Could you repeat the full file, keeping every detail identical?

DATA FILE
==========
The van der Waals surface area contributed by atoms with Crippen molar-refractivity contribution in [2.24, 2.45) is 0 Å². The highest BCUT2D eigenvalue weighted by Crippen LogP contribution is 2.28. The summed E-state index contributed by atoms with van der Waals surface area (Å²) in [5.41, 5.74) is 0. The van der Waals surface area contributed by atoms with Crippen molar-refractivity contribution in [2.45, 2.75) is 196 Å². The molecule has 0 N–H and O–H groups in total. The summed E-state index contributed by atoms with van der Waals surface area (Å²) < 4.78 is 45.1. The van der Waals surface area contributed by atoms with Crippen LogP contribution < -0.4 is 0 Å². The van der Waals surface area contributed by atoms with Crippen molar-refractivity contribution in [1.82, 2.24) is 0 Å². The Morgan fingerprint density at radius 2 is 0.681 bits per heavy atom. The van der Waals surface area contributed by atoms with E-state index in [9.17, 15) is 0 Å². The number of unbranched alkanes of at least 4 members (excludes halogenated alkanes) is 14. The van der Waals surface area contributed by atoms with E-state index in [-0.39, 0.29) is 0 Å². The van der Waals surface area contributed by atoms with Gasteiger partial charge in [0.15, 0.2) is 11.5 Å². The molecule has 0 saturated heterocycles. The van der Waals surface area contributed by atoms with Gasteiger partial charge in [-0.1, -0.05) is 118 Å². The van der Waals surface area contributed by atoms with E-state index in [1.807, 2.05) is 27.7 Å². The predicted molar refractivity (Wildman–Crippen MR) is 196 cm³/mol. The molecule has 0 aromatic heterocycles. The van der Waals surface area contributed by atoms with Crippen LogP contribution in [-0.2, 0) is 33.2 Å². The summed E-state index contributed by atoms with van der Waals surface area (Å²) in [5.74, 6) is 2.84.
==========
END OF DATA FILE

The van der Waals surface area contributed by atoms with Crippen molar-refractivity contribution in [2.24, 2.45) is 0 Å². The highest BCUT2D eigenvalue weighted by Crippen LogP contribution is 2.28. The summed E-state index contributed by atoms with van der Waals surface area (Å²) in [5.41, 5.74) is 0. The van der Waals surface area contributed by atoms with Crippen molar-refractivity contribution in [2.45, 2.75) is 196 Å². The molecule has 0 N–H and O–H groups in total. The summed E-state index contributed by atoms with van der Waals surface area (Å²) < 4.78 is 45.1. The van der Waals surface area contributed by atoms with Crippen LogP contribution < -0.4 is 0 Å². The van der Waals surface area contributed by atoms with Crippen molar-refractivity contribution in [1.82, 2.24) is 0 Å². The Morgan fingerprint density at radius 2 is 0.681 bits per heavy atom. The van der Waals surface area contributed by atoms with E-state index in [9.17, 15) is 0 Å². The number of unbranched alkanes of at least 4 members (excludes halogenated alkanes) is 14. The van der Waals surface area contributed by atoms with E-state index in [-0.39, 0.29) is 0 Å². The van der Waals surface area contributed by atoms with Gasteiger partial charge in [0.15, 0.2) is 11.5 Å². The molecule has 0 saturated heterocycles. The van der Waals surface area contributed by atoms with Gasteiger partial charge in [-0.1, -0.05) is 118 Å². The van der Waals surface area contributed by atoms with E-state index in [1.807, 2.05) is 27.7 Å². The predicted molar refractivity (Wildman–Crippen MR) is 196 cm³/mol. The molecule has 0 aromatic heterocycles. The van der Waals surface area contributed by atoms with Crippen LogP contribution in [-0.2, 0) is 33.2 Å². The summed E-state index contributed by atoms with van der Waals surface area (Å²) in [5.74, 6) is 2.84.